Legacy

The 1942 film In Which We Serve starring Noël Coward and John Mills and telling the story of "HMS Torrin", is based on the career of Kelly. The HMS Kelly Association hosts reunions and commemorations. Notable supporters of the association have included HRH Prince Charles and Sir John Mills.

Battle Honours

Atlantic (1939)

Norway (1940)

Mediterranean (1941)

Crete (1941)

Text from Wikipedia, available under the Creative Commons Attribution-ShareAlike License (accessed: 06/09/2016).
Visit the page: HMS Kelly (F01) for references and further details. You can contribute to this article on Wikipedia.
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Launch party of HMS Kelly

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HMS Kelly

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HMS Kelly

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Launch of HMS Kelly

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HMS Kelly after an Attack

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Stern view of HMS Kelly

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The boiler room of HMS Kelly

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Memorial to the officers and men of HMS Kelly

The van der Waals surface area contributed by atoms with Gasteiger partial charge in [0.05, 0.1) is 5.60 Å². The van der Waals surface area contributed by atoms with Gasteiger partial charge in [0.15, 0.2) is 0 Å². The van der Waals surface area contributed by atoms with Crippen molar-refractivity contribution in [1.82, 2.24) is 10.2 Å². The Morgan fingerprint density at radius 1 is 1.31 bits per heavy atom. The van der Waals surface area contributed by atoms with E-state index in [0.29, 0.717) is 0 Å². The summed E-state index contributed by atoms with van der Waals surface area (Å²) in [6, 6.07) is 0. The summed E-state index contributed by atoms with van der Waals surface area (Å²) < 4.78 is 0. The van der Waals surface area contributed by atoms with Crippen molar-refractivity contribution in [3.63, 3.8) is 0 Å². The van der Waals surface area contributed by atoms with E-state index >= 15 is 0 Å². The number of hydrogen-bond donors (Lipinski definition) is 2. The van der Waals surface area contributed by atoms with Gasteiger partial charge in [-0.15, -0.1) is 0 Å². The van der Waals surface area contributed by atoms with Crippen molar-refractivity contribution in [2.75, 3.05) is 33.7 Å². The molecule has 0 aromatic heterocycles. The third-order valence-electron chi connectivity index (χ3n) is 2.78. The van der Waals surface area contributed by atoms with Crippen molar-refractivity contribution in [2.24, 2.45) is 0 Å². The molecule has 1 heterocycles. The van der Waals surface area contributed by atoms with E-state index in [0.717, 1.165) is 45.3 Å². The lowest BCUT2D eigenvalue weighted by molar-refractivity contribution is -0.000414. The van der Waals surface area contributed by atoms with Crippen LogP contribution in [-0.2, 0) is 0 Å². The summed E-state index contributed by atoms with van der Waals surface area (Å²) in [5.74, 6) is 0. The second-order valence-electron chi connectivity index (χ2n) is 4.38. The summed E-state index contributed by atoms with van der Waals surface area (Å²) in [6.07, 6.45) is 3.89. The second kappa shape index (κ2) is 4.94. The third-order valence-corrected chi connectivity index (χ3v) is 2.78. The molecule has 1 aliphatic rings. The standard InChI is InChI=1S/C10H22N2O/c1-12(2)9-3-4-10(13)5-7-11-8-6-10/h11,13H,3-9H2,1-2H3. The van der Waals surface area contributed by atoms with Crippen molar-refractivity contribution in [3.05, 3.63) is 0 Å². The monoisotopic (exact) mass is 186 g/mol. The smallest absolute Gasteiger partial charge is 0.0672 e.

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Damage to HMS Kelly

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Torpedo damage to HMS Kelly

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The Remains of HMS Kelly

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The Crew of H.M.S. Kelly playing Bowls

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  Co-Curate Page
Hawthorn, Leslie and Co. Ltd.
from http://blog.twmuseums.org.u...
HMS Kelly: Commemorating the men who built her and served on her
- Blog / article by by Alan Hayward (2013), with detailed information and photographs.

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Simon Cotterill
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Hebburn
- Overview About Hebburn Map Street View Hebburn is a town in South Tyneside, which is located on the south bank of the River Tyne, to the west of Jarrow. There ...